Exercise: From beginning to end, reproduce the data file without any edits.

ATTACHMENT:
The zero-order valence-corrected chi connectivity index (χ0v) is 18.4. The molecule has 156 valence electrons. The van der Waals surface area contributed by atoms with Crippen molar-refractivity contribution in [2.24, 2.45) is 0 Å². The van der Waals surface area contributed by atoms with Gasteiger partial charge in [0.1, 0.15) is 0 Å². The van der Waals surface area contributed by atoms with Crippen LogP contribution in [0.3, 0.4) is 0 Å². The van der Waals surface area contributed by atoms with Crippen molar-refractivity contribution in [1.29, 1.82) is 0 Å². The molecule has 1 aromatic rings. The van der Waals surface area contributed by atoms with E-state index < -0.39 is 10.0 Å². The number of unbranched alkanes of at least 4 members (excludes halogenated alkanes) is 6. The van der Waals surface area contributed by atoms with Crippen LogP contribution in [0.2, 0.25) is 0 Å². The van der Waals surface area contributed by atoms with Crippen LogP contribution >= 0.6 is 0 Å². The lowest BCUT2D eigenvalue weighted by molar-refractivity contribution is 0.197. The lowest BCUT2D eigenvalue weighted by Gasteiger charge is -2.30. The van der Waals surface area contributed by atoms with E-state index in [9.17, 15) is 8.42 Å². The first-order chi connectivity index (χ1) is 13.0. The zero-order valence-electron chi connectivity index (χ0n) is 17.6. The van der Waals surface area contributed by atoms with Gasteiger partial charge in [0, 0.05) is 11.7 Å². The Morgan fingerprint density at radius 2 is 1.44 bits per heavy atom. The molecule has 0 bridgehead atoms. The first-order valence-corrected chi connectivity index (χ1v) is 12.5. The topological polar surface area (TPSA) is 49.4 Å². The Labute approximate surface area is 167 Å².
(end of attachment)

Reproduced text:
The zero-order valence-corrected chi connectivity index (χ0v) is 18.4. The molecule has 156 valence electrons. The van der Waals surface area contributed by atoms with Crippen molar-refractivity contribution in [2.24, 2.45) is 0 Å². The van der Waals surface area contributed by atoms with Gasteiger partial charge in [0.1, 0.15) is 0 Å². The van der Waals surface area contributed by atoms with Crippen LogP contribution in [0.3, 0.4) is 0 Å². The van der Waals surface area contributed by atoms with Crippen molar-refractivity contribution in [1.29, 1.82) is 0 Å². The molecule has 1 aromatic rings. The van der Waals surface area contributed by atoms with E-state index < -0.39 is 10.0 Å². The number of unbranched alkanes of at least 4 members (excludes halogenated alkanes) is 6. The van der Waals surface area contributed by atoms with Crippen LogP contribution in [0.2, 0.25) is 0 Å². The van der Waals surface area contributed by atoms with Crippen LogP contribution >= 0.6 is 0 Å². The lowest BCUT2D eigenvalue weighted by molar-refractivity contribution is 0.197. The lowest BCUT2D eigenvalue weighted by Gasteiger charge is -2.30. The van der Waals surface area contributed by atoms with E-state index in [9.17, 15) is 8.42 Å². The first-order chi connectivity index (χ1) is 13.0. The zero-order valence-electron chi connectivity index (χ0n) is 17.6. The van der Waals surface area contributed by atoms with Gasteiger partial charge in [0, 0.05) is 11.7 Å². The Morgan fingerprint density at radius 2 is 1.44 bits per heavy atom. The molecule has 0 bridgehead atoms. The first-order valence-corrected chi connectivity index (χ1v) is 12.5. The topological polar surface area (TPSA) is 49.4 Å². The Labute approximate surface area is 167 Å².